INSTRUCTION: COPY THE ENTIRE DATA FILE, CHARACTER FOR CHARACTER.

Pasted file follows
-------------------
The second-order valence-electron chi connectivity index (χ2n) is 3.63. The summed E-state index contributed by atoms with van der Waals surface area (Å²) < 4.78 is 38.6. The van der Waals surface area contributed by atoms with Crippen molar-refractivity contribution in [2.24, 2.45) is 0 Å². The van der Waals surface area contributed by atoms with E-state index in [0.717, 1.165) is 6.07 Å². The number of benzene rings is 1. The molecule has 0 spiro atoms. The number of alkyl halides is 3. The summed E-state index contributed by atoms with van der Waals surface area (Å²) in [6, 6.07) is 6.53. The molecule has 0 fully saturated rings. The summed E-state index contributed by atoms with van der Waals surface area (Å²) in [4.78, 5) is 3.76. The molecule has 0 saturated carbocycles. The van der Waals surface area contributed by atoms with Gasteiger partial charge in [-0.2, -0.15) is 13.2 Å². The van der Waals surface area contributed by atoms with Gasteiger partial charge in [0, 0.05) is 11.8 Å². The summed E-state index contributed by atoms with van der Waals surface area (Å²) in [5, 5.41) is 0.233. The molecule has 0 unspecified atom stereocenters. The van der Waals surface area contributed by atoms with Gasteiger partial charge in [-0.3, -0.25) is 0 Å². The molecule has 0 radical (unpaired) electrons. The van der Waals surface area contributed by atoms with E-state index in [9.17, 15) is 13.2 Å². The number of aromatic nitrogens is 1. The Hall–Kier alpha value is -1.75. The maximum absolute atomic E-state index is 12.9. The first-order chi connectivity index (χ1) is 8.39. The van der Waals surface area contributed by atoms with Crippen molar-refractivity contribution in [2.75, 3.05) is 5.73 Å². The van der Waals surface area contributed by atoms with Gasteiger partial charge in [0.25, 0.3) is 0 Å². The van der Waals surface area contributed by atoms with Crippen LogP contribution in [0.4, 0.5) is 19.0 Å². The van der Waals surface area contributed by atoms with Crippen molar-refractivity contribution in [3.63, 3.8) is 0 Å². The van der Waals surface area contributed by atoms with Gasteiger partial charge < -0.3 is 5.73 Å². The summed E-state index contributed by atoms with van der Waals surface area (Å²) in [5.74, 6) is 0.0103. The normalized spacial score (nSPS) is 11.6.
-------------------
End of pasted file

The second-order valence-electron chi connectivity index (χ2n) is 3.63. The summed E-state index contributed by atoms with van der Waals surface area (Å²) < 4.78 is 38.6. The van der Waals surface area contributed by atoms with Crippen molar-refractivity contribution in [2.24, 2.45) is 0 Å². The van der Waals surface area contributed by atoms with E-state index in [0.717, 1.165) is 6.07 Å². The number of benzene rings is 1. The molecule has 0 spiro atoms. The number of alkyl halides is 3. The summed E-state index contributed by atoms with van der Waals surface area (Å²) in [6, 6.07) is 6.53. The molecule has 0 fully saturated rings. The summed E-state index contributed by atoms with van der Waals surface area (Å²) in [4.78, 5) is 3.76. The molecule has 0 saturated carbocycles. The van der Waals surface area contributed by atoms with Gasteiger partial charge in [-0.2, -0.15) is 13.2 Å². The van der Waals surface area contributed by atoms with Gasteiger partial charge in [0, 0.05) is 11.8 Å². The summed E-state index contributed by atoms with van der Waals surface area (Å²) in [5, 5.41) is 0.233. The molecule has 0 unspecified atom stereocenters. The van der Waals surface area contributed by atoms with Gasteiger partial charge in [-0.3, -0.25) is 0 Å². The molecule has 0 radical (unpaired) electrons. The van der Waals surface area contributed by atoms with E-state index in [9.17, 15) is 13.2 Å². The number of aromatic nitrogens is 1. The Hall–Kier alpha value is -1.75. The maximum absolute atomic E-state index is 12.9. The first-order chi connectivity index (χ1) is 8.39. The van der Waals surface area contributed by atoms with Crippen molar-refractivity contribution in [2.75, 3.05) is 5.73 Å². The van der Waals surface area contributed by atoms with Gasteiger partial charge in [0.25, 0.3) is 0 Å². The van der Waals surface area contributed by atoms with Crippen LogP contribution in [0.4, 0.5) is 19.0 Å². The van der Waals surface area contributed by atoms with Crippen molar-refractivity contribution in [3.63, 3.8) is 0 Å². The van der Waals surface area contributed by atoms with Gasteiger partial charge < -0.3 is 5.73 Å². The summed E-state index contributed by atoms with van der Waals surface area (Å²) in [5.74, 6) is 0.0103. The normalized spacial score (nSPS) is 11.6.